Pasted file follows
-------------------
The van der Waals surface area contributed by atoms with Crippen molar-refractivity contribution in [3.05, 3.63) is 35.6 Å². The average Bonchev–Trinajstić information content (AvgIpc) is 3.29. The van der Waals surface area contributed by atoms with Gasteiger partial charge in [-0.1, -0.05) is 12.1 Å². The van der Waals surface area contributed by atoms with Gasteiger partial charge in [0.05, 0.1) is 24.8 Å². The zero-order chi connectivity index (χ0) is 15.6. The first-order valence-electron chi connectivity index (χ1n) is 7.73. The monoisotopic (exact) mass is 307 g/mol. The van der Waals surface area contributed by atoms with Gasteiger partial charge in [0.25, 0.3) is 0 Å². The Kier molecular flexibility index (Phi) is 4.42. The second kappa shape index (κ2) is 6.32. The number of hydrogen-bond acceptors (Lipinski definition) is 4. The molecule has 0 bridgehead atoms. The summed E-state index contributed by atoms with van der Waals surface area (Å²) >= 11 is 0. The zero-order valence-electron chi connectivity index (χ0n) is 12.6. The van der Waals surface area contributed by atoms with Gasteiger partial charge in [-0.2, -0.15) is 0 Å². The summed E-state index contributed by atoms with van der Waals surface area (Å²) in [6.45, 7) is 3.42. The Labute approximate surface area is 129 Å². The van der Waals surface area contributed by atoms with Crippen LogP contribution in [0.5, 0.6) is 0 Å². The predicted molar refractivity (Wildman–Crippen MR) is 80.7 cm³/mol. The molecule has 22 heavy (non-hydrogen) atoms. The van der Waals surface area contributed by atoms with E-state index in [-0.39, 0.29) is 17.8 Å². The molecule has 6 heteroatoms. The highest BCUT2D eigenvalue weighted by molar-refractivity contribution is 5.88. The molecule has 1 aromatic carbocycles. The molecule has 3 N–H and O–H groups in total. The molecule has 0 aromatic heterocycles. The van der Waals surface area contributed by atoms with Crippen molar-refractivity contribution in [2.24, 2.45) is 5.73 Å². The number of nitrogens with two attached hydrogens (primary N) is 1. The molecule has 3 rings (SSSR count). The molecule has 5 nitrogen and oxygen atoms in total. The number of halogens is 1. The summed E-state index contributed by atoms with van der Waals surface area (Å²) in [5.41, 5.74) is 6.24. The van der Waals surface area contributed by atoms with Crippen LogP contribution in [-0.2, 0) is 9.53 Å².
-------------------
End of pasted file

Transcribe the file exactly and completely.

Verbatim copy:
The van der Waals surface area contributed by atoms with Crippen molar-refractivity contribution in [3.05, 3.63) is 35.6 Å². The average Bonchev–Trinajstić information content (AvgIpc) is 3.29. The van der Waals surface area contributed by atoms with Gasteiger partial charge in [-0.1, -0.05) is 12.1 Å². The van der Waals surface area contributed by atoms with Gasteiger partial charge in [0.05, 0.1) is 24.8 Å². The zero-order chi connectivity index (χ0) is 15.6. The first-order valence-electron chi connectivity index (χ1n) is 7.73. The monoisotopic (exact) mass is 307 g/mol. The van der Waals surface area contributed by atoms with Gasteiger partial charge in [0.25, 0.3) is 0 Å². The Kier molecular flexibility index (Phi) is 4.42. The second kappa shape index (κ2) is 6.32. The number of hydrogen-bond acceptors (Lipinski definition) is 4. The molecule has 0 bridgehead atoms. The summed E-state index contributed by atoms with van der Waals surface area (Å²) >= 11 is 0. The zero-order valence-electron chi connectivity index (χ0n) is 12.6. The van der Waals surface area contributed by atoms with Gasteiger partial charge in [-0.2, -0.15) is 0 Å². The summed E-state index contributed by atoms with van der Waals surface area (Å²) in [6.45, 7) is 3.42. The Labute approximate surface area is 129 Å². The van der Waals surface area contributed by atoms with Crippen LogP contribution in [0.5, 0.6) is 0 Å². The predicted molar refractivity (Wildman–Crippen MR) is 80.7 cm³/mol. The molecule has 22 heavy (non-hydrogen) atoms. The van der Waals surface area contributed by atoms with E-state index in [-0.39, 0.29) is 17.8 Å². The molecule has 6 heteroatoms. The highest BCUT2D eigenvalue weighted by molar-refractivity contribution is 5.88. The molecule has 1 aromatic carbocycles. The molecule has 3 N–H and O–H groups in total. The molecule has 0 aromatic heterocycles. The van der Waals surface area contributed by atoms with Crippen molar-refractivity contribution in [2.24, 2.45) is 5.73 Å². The number of nitrogens with two attached hydrogens (primary N) is 1. The molecule has 3 rings (SSSR count). The molecule has 5 nitrogen and oxygen atoms in total. The number of halogens is 1. The summed E-state index contributed by atoms with van der Waals surface area (Å²) in [5.41, 5.74) is 6.24. The van der Waals surface area contributed by atoms with Crippen LogP contribution in [-0.2, 0) is 9.53 Å².